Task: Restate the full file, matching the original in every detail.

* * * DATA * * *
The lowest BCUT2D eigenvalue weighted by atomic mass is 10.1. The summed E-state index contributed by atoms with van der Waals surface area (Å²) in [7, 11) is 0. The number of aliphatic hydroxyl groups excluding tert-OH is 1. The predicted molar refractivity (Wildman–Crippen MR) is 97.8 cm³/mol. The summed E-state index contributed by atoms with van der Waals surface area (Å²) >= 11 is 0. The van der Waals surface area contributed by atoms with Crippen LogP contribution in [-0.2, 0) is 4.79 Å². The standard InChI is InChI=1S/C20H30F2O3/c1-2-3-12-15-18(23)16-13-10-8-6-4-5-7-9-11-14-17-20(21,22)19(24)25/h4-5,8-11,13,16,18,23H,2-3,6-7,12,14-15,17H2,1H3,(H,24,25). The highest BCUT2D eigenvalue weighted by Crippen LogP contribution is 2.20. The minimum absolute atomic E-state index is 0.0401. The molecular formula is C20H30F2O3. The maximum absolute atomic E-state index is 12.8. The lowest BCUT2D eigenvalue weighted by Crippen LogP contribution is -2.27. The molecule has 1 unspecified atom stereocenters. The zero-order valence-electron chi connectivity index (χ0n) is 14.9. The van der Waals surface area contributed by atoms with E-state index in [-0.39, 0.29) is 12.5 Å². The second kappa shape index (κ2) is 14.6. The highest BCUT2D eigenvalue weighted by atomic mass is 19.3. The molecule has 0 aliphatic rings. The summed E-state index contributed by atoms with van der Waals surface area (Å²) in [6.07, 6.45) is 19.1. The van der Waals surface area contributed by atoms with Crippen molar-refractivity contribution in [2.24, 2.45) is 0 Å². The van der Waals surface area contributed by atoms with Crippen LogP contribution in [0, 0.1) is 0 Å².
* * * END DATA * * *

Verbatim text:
The lowest BCUT2D eigenvalue weighted by atomic mass is 10.1. The summed E-state index contributed by atoms with van der Waals surface area (Å²) in [7, 11) is 0. The number of aliphatic hydroxyl groups excluding tert-OH is 1. The predicted molar refractivity (Wildman–Crippen MR) is 97.8 cm³/mol. The summed E-state index contributed by atoms with van der Waals surface area (Å²) >= 11 is 0. The van der Waals surface area contributed by atoms with Crippen LogP contribution in [-0.2, 0) is 4.79 Å². The standard InChI is InChI=1S/C20H30F2O3/c1-2-3-12-15-18(23)16-13-10-8-6-4-5-7-9-11-14-17-20(21,22)19(24)25/h4-5,8-11,13,16,18,23H,2-3,6-7,12,14-15,17H2,1H3,(H,24,25). The highest BCUT2D eigenvalue weighted by Crippen LogP contribution is 2.20. The minimum absolute atomic E-state index is 0.0401. The molecular formula is C20H30F2O3. The maximum absolute atomic E-state index is 12.8. The lowest BCUT2D eigenvalue weighted by Crippen LogP contribution is -2.27. The molecule has 1 unspecified atom stereocenters. The zero-order valence-electron chi connectivity index (χ0n) is 14.9. The van der Waals surface area contributed by atoms with E-state index in [-0.39, 0.29) is 12.5 Å². The second kappa shape index (κ2) is 14.6. The highest BCUT2D eigenvalue weighted by atomic mass is 19.3. The molecule has 0 aliphatic rings. The summed E-state index contributed by atoms with van der Waals surface area (Å²) in [6.07, 6.45) is 19.1. The van der Waals surface area contributed by atoms with Crippen molar-refractivity contribution in [2.24, 2.45) is 0 Å². The van der Waals surface area contributed by atoms with Crippen LogP contribution in [0, 0.1) is 0 Å².